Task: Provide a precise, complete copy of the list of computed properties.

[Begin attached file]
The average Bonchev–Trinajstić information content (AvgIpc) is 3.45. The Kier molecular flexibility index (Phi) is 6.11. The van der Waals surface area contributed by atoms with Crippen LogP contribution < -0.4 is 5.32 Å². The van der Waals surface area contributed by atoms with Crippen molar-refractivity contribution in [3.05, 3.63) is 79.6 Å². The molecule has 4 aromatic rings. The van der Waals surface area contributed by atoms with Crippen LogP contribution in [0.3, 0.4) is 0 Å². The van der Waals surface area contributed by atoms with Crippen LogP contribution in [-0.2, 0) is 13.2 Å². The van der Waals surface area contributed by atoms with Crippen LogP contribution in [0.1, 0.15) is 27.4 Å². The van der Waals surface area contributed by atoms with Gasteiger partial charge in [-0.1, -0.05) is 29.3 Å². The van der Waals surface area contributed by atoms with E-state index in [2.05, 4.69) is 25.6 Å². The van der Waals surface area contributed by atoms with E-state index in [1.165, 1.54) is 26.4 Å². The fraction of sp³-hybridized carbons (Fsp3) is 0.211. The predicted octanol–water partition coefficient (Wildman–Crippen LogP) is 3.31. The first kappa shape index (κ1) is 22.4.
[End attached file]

The average Bonchev–Trinajstić information content (AvgIpc) is 3.45. The Kier molecular flexibility index (Phi) is 6.11. The van der Waals surface area contributed by atoms with Crippen LogP contribution < -0.4 is 5.32 Å². The van der Waals surface area contributed by atoms with Crippen molar-refractivity contribution in [3.05, 3.63) is 79.6 Å². The molecule has 4 aromatic rings. The van der Waals surface area contributed by atoms with Crippen LogP contribution in [0.3, 0.4) is 0 Å². The van der Waals surface area contributed by atoms with Crippen LogP contribution in [-0.2, 0) is 13.2 Å². The van der Waals surface area contributed by atoms with Crippen LogP contribution in [0.1, 0.15) is 27.4 Å². The van der Waals surface area contributed by atoms with Gasteiger partial charge in [-0.1, -0.05) is 29.3 Å². The van der Waals surface area contributed by atoms with E-state index in [2.05, 4.69) is 25.6 Å². The van der Waals surface area contributed by atoms with E-state index in [1.165, 1.54) is 26.4 Å². The fraction of sp³-hybridized carbons (Fsp3) is 0.211. The predicted octanol–water partition coefficient (Wildman–Crippen LogP) is 3.31. The first kappa shape index (κ1) is 22.4.